I have just been blessed with a few days of family vacation time in the gorgeous Colorado mountains. My dad has a rustic cabin next to the Conejos River, and for many years the extended family (and some special friends) meet there to relax, fish, play games, and eat WAY TOO MUCH. It is a special time and provides sweet memories that last for the rest of the year.
Family get-togethers help me practice being grateful for varieties of talents and differences of opinions! Although we get along amazingly well even with the diversity represented at these gatherings, our personal preferences definitely surface…
- Some like to talk while others want to sleep in the hammock
- Some want to fish; others want to read on the porch
- Some sing; others play games or do puzzles
- Some enjoy “olympics” competitions; other a talent show
- Some shoot; others hike; some run trails
- Some tell jokes; others laugh ’til they cry
- Some sleep in late; others go to bed early
- Some cook; others just eat… and eat… and eat
There is a lot of freedom at the cabin – not much judgement or criticism when we choose to do our own thing. There are usually plenty of people around for any activity, and there is plenty of space to find solitude too. Experts teach how to play guitar or fish or build something; those who think they are experts have a captive audience for their lectures.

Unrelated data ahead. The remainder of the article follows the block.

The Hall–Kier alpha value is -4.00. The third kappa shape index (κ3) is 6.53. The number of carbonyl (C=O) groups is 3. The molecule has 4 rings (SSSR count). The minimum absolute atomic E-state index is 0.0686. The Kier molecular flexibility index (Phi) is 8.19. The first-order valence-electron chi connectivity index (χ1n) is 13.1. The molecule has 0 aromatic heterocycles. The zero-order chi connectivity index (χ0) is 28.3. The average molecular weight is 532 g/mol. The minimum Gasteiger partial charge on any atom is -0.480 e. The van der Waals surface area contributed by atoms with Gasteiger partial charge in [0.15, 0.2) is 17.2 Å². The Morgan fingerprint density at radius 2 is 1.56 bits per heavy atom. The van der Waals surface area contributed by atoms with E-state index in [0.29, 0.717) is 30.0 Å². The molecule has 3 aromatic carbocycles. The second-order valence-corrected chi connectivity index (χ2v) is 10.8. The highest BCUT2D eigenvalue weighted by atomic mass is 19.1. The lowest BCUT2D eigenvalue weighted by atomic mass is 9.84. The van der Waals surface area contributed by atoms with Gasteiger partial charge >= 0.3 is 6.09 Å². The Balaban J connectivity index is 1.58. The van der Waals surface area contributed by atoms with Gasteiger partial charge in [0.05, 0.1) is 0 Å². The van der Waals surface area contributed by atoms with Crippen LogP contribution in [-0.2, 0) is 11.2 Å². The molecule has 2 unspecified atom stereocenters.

We work hard to accommodate each other; bigger families get the bigger rooms, and showers get shortened (except by the teenagers) to save hot water. There is no agenda or schedule or routine. We share groceries, dinner prep, and clean up. We watch out for each other’s children and dogs – with only minimal complaining. It is a place of real community… and love.
Reflecting on that special time, I wonder why I don’t act like that more often… more at rest with time and more at peace with the people around me. Why can’t I judge less what others choose and enjoy more fully what I am doing? Why can’t I give up my space, comfort, and expectations without a negative attitude?
I am hoping this year that I don’t just remember the fun activities, but also the heart attitudes and the shared service that made it so much fun. I hope I can apply those principles not only to vacation, but to everyday life also.
What does your family enjoy together? What do you learn from those times?
Oh, the picture you paint! Of glorious community in the midst of rest, of appreciation without expectation! Thank you for the reminder of seeing the special times, the remarkable times, in the unremarkable situations.
They really were a sweet couple of days… not a new experience, but a new lesson learned. God is good to keep teaching us, isn’t He?